If you’ve ever wanted to start a blog and be successful, it’s important to know that you’re going to have a few expenses in order to meet your blogging goals.
Blogging is a lot of hard work and while I know it’s a popular side hustle option, most new and aspiring bloggers that I talk to don’t realize that it costs money to get started and to keep going.
Let’s face it, you can make a lot of money blogging, each month. That’s the enticing juicy carrot that attracts many people.
However, you have to work hard, treat your blog like a business and invest in it. This means you need to spend time and money learning about everything from marketing and improving your content, to basic WordPress skills, creating graphics, and learning SEO.
I struggled a lot in the past with telling people “I’m just a blogger”. There’s nothing small about being a blogger. It’s hard work and often requires you to become a content marketing genius if you want to have a profitable blog.
Most important, you can expect the reward of being able to monetize your blog without having an expectation that there are going to be expenses and budgeting for the right blogging expenses will help you become more likely to succeed.
My Monthly Blog Expenses
I consider myself pretty reasonable when it comes to my blog expenses but I thought I’d share how much I spend monthly to keep my blog going. This will give you some great context if you’re looking to start a blog or already have one and are wondering how much you can expect to spend.
Tailwind – $15: Tailwind is an absolute must for me. I promote my blog’s posts on Pinterest and Tailwind helps me schedule pins out automatically 24/7. Pinterest has been one of the best tools I’ve used to grow my site’s traffic. Currently, it’s my #2 traffic source, right behind Google search.
Without traffic, my blog would cease to exist and make money. As a blogger, you want people to come to your site, read your posts, and get the help they need. No one will come to your site if they can’t find it, so marketing your content is super important.
Instead of sitting on Pinterest all day and pinning things one by one, Tailwind can help you schedule out your pins weeks in advance. It’s definitely worth the price and you can even save money by purchasing their annual plan.
Freshbooks – $15: Freshbooks is actually a tool I used to send invoices for my freelance writing work. Sometimes, I also need to send invoices to brands for sponsored partnerships so this tool comes in handy.
When I first started blogging and using this platform to get freelance writing clients, I would invoice them on PayPal which takes a chunk out of your earnings. As my invoicing amounts got higher, PayPal’s fees got higher.
This is why I signed up for Freshbooks because they only charge $0.50 fee for PayPal transactions. This means, I can literally send a $2,000 invoice with Freshbooks and only pay $0.50 if the client pays from their PayPal account. Freshbooks saves me so much money and they also have other features including expense tracking.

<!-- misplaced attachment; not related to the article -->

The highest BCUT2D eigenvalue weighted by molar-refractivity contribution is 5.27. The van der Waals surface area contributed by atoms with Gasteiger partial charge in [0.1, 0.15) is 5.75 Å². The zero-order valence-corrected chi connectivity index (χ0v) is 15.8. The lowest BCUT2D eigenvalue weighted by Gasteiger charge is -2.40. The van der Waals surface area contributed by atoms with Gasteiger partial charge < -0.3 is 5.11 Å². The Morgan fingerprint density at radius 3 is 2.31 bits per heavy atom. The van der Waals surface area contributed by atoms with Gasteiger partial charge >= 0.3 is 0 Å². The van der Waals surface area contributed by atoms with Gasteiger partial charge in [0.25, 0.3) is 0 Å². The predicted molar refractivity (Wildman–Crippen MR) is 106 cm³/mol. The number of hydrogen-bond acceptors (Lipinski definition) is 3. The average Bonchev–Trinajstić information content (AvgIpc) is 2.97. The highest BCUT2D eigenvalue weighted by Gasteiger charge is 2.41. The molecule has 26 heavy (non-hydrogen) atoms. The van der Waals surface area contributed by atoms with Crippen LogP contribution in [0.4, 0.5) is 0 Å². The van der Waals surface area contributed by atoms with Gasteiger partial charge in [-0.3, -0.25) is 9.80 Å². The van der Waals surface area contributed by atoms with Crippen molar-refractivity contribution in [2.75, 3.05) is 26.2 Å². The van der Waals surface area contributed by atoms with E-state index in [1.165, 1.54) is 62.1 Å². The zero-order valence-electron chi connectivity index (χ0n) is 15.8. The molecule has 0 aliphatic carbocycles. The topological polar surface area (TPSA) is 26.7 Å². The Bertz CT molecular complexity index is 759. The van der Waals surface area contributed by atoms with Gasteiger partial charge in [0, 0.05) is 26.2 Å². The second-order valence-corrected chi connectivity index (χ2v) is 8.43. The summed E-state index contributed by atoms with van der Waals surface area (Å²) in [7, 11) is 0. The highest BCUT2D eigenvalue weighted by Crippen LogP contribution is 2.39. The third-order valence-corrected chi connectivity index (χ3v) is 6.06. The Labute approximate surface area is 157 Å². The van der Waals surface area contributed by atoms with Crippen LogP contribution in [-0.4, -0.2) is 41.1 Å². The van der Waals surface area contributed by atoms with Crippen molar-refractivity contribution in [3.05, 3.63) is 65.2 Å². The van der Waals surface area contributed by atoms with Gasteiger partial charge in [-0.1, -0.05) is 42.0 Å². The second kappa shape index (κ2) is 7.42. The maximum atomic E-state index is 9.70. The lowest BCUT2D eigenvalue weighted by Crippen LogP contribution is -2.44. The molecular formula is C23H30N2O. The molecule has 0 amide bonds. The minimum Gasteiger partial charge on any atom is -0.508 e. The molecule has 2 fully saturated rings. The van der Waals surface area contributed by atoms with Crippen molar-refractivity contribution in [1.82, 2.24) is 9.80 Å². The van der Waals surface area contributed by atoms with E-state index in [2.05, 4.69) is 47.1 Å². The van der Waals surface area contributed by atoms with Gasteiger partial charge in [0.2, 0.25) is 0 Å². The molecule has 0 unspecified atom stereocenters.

Social media scheduling – $9: I schedule content for social media because it’s easy and I can map out my posts in just one weekly sitting. I use the Facebook scheduler or my Facebook page and Hootsuite schedule Twitter posts. Both are free to use. However, I pay $9/month for Planoly’s premium plan to schedule Instagram posts and Instagram stories whenever I want to announce new blog posts and details to my IG fam.
Teachable – $39: Teachable is a platform that allows you to create and sell your own digital course. Last year I launched my Love Your Budget course and it costs $39 per month for Teachable to host this course and keep it active for me.
Convert Kit – $50: If you’re a blogger, you’re going to need an email list. When I first got started, I used Mail Chimp to send out my email newsletter because it was free for the first 2,000 subscribers.
However, ConvertKit is a much better tool. It’s more user-friendly in my opinion and better for marketing. You can set up automatic email sequences, tag your subscribers based on their interests, and ConvertKit even has landing pages and integrates with other programs pretty easily.
Contractors – $442 (on average): This is only an estimate of my contractor expenses because it does vary sometimes. I have two staff writers that I work with monthly. You’ve probably seen some of their posts on this site 🙂 I also have a VA and outsource the creation of Pinterest images for my posts.
Personally, I’ve never felt like I was pretty good with graphic design so I’ve always looked to other people for that service. Sometimes, I may design an image for a last-minute blog post, but the convenience of hiring this task out has always been worth it to me.
Web Hosting – $13.60: I recently changed my hosting over to Siteground and I paid for my hosting annually but this is how much it breaks down to if I were to pay on a monthly basis. I had Bluehost for about 3 years but wanted to test out something different for the time being. Both hosting companies are pretty good and affordable in my eyes, although it was a little challenging to make the switch to Siteground because I feel Bluehost’s customer service and tools are easier to use and access.